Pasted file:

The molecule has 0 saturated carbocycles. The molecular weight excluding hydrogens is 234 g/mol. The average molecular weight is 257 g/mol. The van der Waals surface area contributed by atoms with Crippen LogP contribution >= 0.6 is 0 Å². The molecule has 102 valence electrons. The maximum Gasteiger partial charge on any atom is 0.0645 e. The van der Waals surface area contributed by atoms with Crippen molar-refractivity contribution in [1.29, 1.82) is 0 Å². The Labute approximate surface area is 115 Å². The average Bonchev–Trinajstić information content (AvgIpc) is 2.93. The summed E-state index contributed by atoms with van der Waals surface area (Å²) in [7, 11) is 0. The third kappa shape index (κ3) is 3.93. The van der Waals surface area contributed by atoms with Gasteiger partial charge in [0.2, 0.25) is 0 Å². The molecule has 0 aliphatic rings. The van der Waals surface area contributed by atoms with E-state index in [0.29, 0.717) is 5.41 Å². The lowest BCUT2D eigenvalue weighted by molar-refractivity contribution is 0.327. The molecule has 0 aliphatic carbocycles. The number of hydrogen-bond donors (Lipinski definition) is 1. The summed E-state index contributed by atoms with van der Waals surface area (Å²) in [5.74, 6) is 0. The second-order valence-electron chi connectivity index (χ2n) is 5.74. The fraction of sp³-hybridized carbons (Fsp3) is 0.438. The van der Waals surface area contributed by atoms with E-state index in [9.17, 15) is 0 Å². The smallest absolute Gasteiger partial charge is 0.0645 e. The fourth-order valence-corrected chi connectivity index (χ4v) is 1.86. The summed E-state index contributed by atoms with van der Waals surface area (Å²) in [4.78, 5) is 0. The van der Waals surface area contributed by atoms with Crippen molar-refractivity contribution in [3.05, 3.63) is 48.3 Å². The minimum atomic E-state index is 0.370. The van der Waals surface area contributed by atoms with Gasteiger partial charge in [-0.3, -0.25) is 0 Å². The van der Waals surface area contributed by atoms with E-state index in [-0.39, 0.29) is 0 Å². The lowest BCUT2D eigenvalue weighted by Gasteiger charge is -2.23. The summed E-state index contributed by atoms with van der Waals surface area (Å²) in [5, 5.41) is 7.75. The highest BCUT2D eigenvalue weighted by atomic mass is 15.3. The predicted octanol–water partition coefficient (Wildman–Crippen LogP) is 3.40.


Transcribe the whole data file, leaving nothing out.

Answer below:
The molecule has 0 saturated carbocycles. The molecular weight excluding hydrogens is 234 g/mol. The average molecular weight is 257 g/mol. The van der Waals surface area contributed by atoms with Crippen LogP contribution >= 0.6 is 0 Å². The molecule has 102 valence electrons. The maximum Gasteiger partial charge on any atom is 0.0645 e. The van der Waals surface area contributed by atoms with Crippen molar-refractivity contribution in [1.29, 1.82) is 0 Å². The Labute approximate surface area is 115 Å². The average Bonchev–Trinajstić information content (AvgIpc) is 2.93. The summed E-state index contributed by atoms with van der Waals surface area (Å²) in [7, 11) is 0. The third kappa shape index (κ3) is 3.93. The van der Waals surface area contributed by atoms with Gasteiger partial charge in [0.2, 0.25) is 0 Å². The molecule has 0 aliphatic rings. The van der Waals surface area contributed by atoms with E-state index in [0.29, 0.717) is 5.41 Å². The lowest BCUT2D eigenvalue weighted by molar-refractivity contribution is 0.327. The molecule has 0 aliphatic carbocycles. The number of hydrogen-bond donors (Lipinski definition) is 1. The summed E-state index contributed by atoms with van der Waals surface area (Å²) in [5.74, 6) is 0. The second-order valence-electron chi connectivity index (χ2n) is 5.74. The fraction of sp³-hybridized carbons (Fsp3) is 0.438. The van der Waals surface area contributed by atoms with E-state index in [9.17, 15) is 0 Å². The smallest absolute Gasteiger partial charge is 0.0645 e. The fourth-order valence-corrected chi connectivity index (χ4v) is 1.86. The summed E-state index contributed by atoms with van der Waals surface area (Å²) in [4.78, 5) is 0. The van der Waals surface area contributed by atoms with Crippen molar-refractivity contribution in [3.05, 3.63) is 48.3 Å². The minimum atomic E-state index is 0.370. The van der Waals surface area contributed by atoms with Gasteiger partial charge in [-0.3, -0.25) is 0 Å². The van der Waals surface area contributed by atoms with E-state index in [-0.39, 0.29) is 0 Å². The lowest BCUT2D eigenvalue weighted by Gasteiger charge is -2.23. The summed E-state index contributed by atoms with van der Waals surface area (Å²) in [5, 5.41) is 7.75. The highest BCUT2D eigenvalue weighted by atomic mass is 15.3. The predicted octanol–water partition coefficient (Wildman–Crippen LogP) is 3.40.